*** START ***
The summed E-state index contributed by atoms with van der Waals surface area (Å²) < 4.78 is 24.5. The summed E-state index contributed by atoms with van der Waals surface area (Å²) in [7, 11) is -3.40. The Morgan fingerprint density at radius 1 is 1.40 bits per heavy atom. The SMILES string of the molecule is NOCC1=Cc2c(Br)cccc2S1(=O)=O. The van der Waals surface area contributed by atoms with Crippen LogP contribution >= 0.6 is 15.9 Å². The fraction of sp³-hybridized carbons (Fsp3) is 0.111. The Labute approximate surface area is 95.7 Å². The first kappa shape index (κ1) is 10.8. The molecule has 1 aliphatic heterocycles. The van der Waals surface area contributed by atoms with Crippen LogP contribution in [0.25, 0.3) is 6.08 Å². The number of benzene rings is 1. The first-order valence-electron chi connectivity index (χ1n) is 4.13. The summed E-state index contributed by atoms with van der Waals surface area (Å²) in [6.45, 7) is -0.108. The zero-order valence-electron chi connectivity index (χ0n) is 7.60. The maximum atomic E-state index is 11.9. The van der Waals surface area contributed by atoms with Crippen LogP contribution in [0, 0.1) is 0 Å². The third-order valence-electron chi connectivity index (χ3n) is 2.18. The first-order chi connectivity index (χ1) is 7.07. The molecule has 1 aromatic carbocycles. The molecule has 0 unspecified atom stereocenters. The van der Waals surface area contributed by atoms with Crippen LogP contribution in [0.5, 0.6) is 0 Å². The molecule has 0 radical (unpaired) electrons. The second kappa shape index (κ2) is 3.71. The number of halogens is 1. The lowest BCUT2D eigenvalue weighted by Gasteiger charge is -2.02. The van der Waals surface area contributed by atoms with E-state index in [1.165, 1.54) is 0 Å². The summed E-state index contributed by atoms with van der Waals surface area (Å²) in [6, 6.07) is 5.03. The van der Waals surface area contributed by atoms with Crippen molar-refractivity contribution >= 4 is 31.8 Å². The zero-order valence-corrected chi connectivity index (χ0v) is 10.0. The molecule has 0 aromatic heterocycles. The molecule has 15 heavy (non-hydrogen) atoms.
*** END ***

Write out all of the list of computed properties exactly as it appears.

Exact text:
The summed E-state index contributed by atoms with van der Waals surface area (Å²) < 4.78 is 24.5. The summed E-state index contributed by atoms with van der Waals surface area (Å²) in [7, 11) is -3.40. The Morgan fingerprint density at radius 1 is 1.40 bits per heavy atom. The SMILES string of the molecule is NOCC1=Cc2c(Br)cccc2S1(=O)=O. The van der Waals surface area contributed by atoms with Crippen LogP contribution >= 0.6 is 15.9 Å². The fraction of sp³-hybridized carbons (Fsp3) is 0.111. The Labute approximate surface area is 95.7 Å². The first kappa shape index (κ1) is 10.8. The molecule has 1 aliphatic heterocycles. The van der Waals surface area contributed by atoms with Crippen LogP contribution in [0.25, 0.3) is 6.08 Å². The number of benzene rings is 1. The first-order valence-electron chi connectivity index (χ1n) is 4.13. The summed E-state index contributed by atoms with van der Waals surface area (Å²) in [6.45, 7) is -0.108. The zero-order valence-electron chi connectivity index (χ0n) is 7.60. The maximum atomic E-state index is 11.9. The van der Waals surface area contributed by atoms with Crippen LogP contribution in [0, 0.1) is 0 Å². The third-order valence-electron chi connectivity index (χ3n) is 2.18. The first-order chi connectivity index (χ1) is 7.07. The molecule has 1 aromatic carbocycles. The molecule has 0 unspecified atom stereocenters. The van der Waals surface area contributed by atoms with Crippen LogP contribution in [0.5, 0.6) is 0 Å². The molecule has 0 radical (unpaired) electrons. The second kappa shape index (κ2) is 3.71. The number of halogens is 1. The lowest BCUT2D eigenvalue weighted by Gasteiger charge is -2.02. The van der Waals surface area contributed by atoms with E-state index in [1.165, 1.54) is 0 Å². The summed E-state index contributed by atoms with van der Waals surface area (Å²) in [6, 6.07) is 5.03. The van der Waals surface area contributed by atoms with Crippen molar-refractivity contribution >= 4 is 31.8 Å². The zero-order valence-corrected chi connectivity index (χ0v) is 10.0. The molecule has 0 aromatic heterocycles. The molecule has 15 heavy (non-hydrogen) atoms.